The long-ruling Institutional Revolutionary Party (PRI) lost its hold on power in the southern Mexican state of Oaxaca in gubernatorial elections last month, but the PRI’s local apparatus of control may only be hardening—especially in the state’s conflicted Mixtec region, where paramilitary groups terrorize peasant communities that have broken with the political machine.
A shoot-out between residents of the adjoining hamlets of San Juan Mixtepec and Santo Domingo Yosoñama, both in San Juan Ñumí municipality, left at least two and possibly more dead Aug. 8. Up to six San Juan Mixtepec residents are also reported abducted by Santo Domingo Yosoñama inhabitants. At issue are 1,740 hectares of land disputed between the two hamlets. Up to 39 Santo Domingo Yosoñama residents had been seized in late May by San Juan Mixtepec residents after attempting to burn trees and clear brush in the disputed area. Some of those had been freed following mediation by the state police. The land dispute is pending before Oaxaca’s Agrarian Tribunal. The Yosoñama residents are followers of Antorcha Campesina, seen as a pseudo-left organization created by the PRI, and last week marched in Oaxaca City to demand the release of their comrades. Antorcha leaders threatened to take the law into their own hands if their followers weren’t released. (La Jornada, Aug. 8; EFE, Aug. 7; LJ, July 29)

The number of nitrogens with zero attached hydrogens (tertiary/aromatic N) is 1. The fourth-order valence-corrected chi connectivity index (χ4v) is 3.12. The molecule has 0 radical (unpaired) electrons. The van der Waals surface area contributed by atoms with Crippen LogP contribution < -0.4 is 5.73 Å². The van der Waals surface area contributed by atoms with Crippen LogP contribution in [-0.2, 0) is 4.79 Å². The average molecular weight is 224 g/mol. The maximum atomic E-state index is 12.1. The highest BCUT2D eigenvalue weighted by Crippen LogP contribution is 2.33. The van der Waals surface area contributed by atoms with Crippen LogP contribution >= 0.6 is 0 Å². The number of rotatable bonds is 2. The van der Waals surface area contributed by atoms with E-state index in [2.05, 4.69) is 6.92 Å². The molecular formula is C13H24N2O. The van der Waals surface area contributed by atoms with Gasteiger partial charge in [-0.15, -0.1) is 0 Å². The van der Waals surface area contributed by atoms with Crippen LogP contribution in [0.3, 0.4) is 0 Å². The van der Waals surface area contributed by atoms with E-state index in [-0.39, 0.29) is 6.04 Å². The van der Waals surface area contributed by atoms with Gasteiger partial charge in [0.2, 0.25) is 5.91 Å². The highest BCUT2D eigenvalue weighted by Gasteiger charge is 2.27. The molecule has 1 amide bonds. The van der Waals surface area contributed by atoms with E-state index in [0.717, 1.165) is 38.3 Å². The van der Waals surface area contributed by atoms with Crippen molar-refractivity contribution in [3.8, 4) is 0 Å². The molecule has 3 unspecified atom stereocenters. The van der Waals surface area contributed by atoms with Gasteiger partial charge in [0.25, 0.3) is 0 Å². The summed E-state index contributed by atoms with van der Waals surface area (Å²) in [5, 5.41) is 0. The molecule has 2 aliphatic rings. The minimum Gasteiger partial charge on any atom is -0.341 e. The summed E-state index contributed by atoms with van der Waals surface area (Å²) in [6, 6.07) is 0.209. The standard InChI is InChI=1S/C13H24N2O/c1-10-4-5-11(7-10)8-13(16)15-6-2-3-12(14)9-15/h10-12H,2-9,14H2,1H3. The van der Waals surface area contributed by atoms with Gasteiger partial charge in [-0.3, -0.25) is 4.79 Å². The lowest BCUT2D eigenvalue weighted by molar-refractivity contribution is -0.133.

Meanwhile, San Juan Copala pueblo remains under siege, surrounded by snipers who shoot at residents who attempt to leave and occasionally fire into the village. Eight residents are recovering from injuries, including an eight-year-old girl who was hit twice as she tried to leave the pueblo. The gunmen have cut electricity and blocked the roads, allowing only a single party of women out once a week for an eight-hour food run. The siege is entering its ninth month. The gunmen are said to be from the deceptively named Union for the Social Wellbeing of the Triqui Region (UBISORT), also linked to the PRI. In 2007, San Juan Copala declared itself an “autonomous municipality,” breaking from local PRI-controlled municipal authorities. (The Economist, Aug. 5)
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